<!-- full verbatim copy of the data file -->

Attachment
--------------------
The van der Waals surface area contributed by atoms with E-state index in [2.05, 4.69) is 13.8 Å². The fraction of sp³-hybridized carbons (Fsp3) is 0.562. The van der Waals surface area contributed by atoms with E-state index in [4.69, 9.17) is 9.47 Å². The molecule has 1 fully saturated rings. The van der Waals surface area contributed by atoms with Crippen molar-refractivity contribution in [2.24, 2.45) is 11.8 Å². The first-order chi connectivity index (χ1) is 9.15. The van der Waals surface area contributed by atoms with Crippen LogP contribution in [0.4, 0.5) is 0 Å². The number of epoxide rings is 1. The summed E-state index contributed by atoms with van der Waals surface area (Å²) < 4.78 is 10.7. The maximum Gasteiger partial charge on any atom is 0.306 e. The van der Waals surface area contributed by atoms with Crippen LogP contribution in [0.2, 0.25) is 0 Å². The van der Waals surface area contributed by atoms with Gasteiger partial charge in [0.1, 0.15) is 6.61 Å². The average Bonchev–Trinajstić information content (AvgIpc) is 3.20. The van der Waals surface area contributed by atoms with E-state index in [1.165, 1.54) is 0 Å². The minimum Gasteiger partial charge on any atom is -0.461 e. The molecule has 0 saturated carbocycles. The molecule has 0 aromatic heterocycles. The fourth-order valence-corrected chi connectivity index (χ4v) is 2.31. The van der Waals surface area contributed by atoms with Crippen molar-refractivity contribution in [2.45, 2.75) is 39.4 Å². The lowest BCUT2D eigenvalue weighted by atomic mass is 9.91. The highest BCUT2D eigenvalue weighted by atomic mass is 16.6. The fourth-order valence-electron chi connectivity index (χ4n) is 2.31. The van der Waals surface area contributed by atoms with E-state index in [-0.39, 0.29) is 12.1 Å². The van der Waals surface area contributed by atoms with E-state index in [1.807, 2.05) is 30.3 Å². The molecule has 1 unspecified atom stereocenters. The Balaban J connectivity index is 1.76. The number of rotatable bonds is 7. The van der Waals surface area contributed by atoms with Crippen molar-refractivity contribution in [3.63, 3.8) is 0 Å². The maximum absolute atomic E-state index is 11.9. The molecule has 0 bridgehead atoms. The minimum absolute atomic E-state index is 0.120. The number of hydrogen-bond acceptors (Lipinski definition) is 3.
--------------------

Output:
The van der Waals surface area contributed by atoms with E-state index in [2.05, 4.69) is 13.8 Å². The fraction of sp³-hybridized carbons (Fsp3) is 0.562. The van der Waals surface area contributed by atoms with E-state index in [4.69, 9.17) is 9.47 Å². The molecule has 1 fully saturated rings. The van der Waals surface area contributed by atoms with Crippen molar-refractivity contribution in [2.24, 2.45) is 11.8 Å². The first-order chi connectivity index (χ1) is 9.15. The van der Waals surface area contributed by atoms with Crippen LogP contribution in [0.4, 0.5) is 0 Å². The number of epoxide rings is 1. The summed E-state index contributed by atoms with van der Waals surface area (Å²) < 4.78 is 10.7. The maximum Gasteiger partial charge on any atom is 0.306 e. The van der Waals surface area contributed by atoms with Crippen LogP contribution in [0.2, 0.25) is 0 Å². The van der Waals surface area contributed by atoms with Gasteiger partial charge in [0.1, 0.15) is 6.61 Å². The average Bonchev–Trinajstić information content (AvgIpc) is 3.20. The van der Waals surface area contributed by atoms with E-state index in [1.165, 1.54) is 0 Å². The minimum Gasteiger partial charge on any atom is -0.461 e. The molecule has 0 saturated carbocycles. The molecule has 0 aromatic heterocycles. The fourth-order valence-corrected chi connectivity index (χ4v) is 2.31. The van der Waals surface area contributed by atoms with Crippen molar-refractivity contribution in [2.45, 2.75) is 39.4 Å². The lowest BCUT2D eigenvalue weighted by atomic mass is 9.91. The highest BCUT2D eigenvalue weighted by atomic mass is 16.6. The fourth-order valence-electron chi connectivity index (χ4n) is 2.31. The van der Waals surface area contributed by atoms with E-state index in [-0.39, 0.29) is 12.1 Å². The van der Waals surface area contributed by atoms with E-state index in [1.807, 2.05) is 30.3 Å². The molecule has 1 unspecified atom stereocenters. The Balaban J connectivity index is 1.76. The number of rotatable bonds is 7. The van der Waals surface area contributed by atoms with Crippen molar-refractivity contribution in [3.63, 3.8) is 0 Å². The maximum absolute atomic E-state index is 11.9. The molecule has 0 bridgehead atoms. The minimum absolute atomic E-state index is 0.120. The number of hydrogen-bond acceptors (Lipinski definition) is 3.